Jan 11, 2013
What to make of China’s economy? First the good news: On April 1, China’s logistics federation and the National Bureau of Statistics released the March Purchasing Managers’ Index (PMI), which with a 53.1 reading was at a one-year high, and showed the economy expanding. But a separate gauge published the same day, by HSBC (HBC) and U.K.-based market survey firm Markit Economics, showed instead manufacturing decreasing as export orders fall, the fifth straight month of a downward trend.
Just a day later, China’s likely next premier, Li Keqiang, also struck both somber and upbeat notes in his opening address at the Boao Forum on China’s southern tropical island of Hainan. “Achieving a full global recovery will remain a long and arduous process,” the 56-year-old vice premier cautioned, speaking at the three-day event that is touted as an Asian version of Davos and brings together more than 2,000 government, business, and academic leaders. Nevertheless, “the fundamentals of the Chinese economy remain good, and the momentum of economic growth has not changed. We will be able to maintain steady and relatively fast development in the long term,” Li said.
This year’s gathering included World Bank President Robert Zoellick, Bank of Israel Governor Stanley Fischer, and Italian Prime Minister Mario Monti, as well as Kazakhstan’s Prime Minister Karim Masimov and Pakistani Prime Minister Yousuf Raza Gilani.
In part the mixed messages on China’s economy reflect what is being measured. While the HSBC index focuses more on smaller enterprises, many of which may be facing credit squeezes and suffering as China’s largest export market in Europe struggles with the debt crisis, the official PMI is skewed toward larger Chinese companies, argues London-based research consultancy Capital Economics.
“The rise in official headline PMI was driven by large firms, with their sub-index jumping from 50.9 to 54.3. By contrast, the small-firms sub-index fell from 55.2 to 50.9. This might also help to explain the drop in the HSBC/Markit index, which gives a higher weight to smaller firms,” wrote Capital in an April 2 note.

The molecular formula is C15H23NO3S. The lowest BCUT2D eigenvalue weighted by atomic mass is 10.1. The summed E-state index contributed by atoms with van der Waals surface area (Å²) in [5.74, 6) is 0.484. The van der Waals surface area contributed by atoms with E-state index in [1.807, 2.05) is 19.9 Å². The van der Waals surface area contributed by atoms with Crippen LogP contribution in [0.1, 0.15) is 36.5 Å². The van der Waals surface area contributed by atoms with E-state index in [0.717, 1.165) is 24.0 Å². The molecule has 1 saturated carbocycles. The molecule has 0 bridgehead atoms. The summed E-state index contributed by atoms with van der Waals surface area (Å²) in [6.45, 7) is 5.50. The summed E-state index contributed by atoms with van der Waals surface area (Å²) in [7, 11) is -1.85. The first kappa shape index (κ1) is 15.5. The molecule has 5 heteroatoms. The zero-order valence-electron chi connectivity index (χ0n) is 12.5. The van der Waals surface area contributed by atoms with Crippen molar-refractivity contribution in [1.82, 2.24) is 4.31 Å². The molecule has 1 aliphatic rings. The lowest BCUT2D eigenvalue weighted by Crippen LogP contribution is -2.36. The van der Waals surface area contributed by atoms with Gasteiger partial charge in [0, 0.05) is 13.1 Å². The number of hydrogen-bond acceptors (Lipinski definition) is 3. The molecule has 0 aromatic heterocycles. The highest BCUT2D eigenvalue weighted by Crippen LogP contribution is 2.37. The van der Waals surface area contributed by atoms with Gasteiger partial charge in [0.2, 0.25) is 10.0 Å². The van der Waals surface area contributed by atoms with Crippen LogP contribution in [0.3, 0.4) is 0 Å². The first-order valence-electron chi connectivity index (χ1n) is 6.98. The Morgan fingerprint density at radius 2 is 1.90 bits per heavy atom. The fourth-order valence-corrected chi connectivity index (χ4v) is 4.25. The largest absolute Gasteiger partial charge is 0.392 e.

But it’s also because the official gauge has consistently showed a seasonal bias to rise in March, after China’s winter season. “The official PMI might be too optimistic, as the much better performance in the index probably reflects its seasonal strength around this time of the year rather than a significant improvement in conditions for the sector,” wrote Capital Economics. The official index has never declined in March, with an average increase of 3.2 points that month, since it was launched in 2005, according to Capital. This year the rise was slightly smaller, up from 51 in February to last month’s 53.1 reading.
Chinese Vice Premier Li Keqiang, speaking at Boao, stressed the need for China to continue opening its economy. That call has a new resonance following the political fallout from the sacking Bo Xilai, the former Chongqing party secretary, who was seen as a proponent of a more state-controlled, less reformist path for the Chinese economy. “Faced with the profound changes in international and domestic landscapes, we must let reforms and opening-up continue to lead the way in removing the institutional obstacles that hamper the shift of the growth model,” said Li, who is expected to become premier at China’s National People’s Congress in March 2013.
Those continuing reforms include how financing can be distributed more fairly to China’s state and private companies, efforts to deal with China’s widening income distribution gap, and an expanded role for markets in allocating all kinds of resources. Li’s speech, too, seemed aimed at soothing foreign investors who fear that China of late has been tilting its economy toward one that favors state enterprises over foreign and private companies. China is “dedicated to creating an open, transparent, fair, competitive, and predictable marketplace and legal environment,” Li said, stressing the need for stronger intellectual property rights protections.
Li emphasized the need for China and all of Asia to continue with a rebalancing push toward more domestic-driven economies, in part to make up for a downturn in the developed world. “While continuing to unleash its comparative advantages in global competition, it is important for Asia to explore and expand markets of domestic demand,” said Li. And with 45 percent of the global population, as well as gaps in development between and within the region’s countries, Asia still has lots of room to grow, he said: “Expanding domestic consumption is our top priority in adjusting the economic structure.”
China has set a 7.5 percent target for economic growth for this year, down from 8 percent in previous years. “Every time they’ve been faced with a growth challenge, they’ve responded very quickly and gone back to growth very rapidly,” Bank of Israel Governor Fischer said in an interview with Bloomberg Television at Boao. China “can’t keep growing at anything like these rates forever, but forever looks a little while off at the moment.”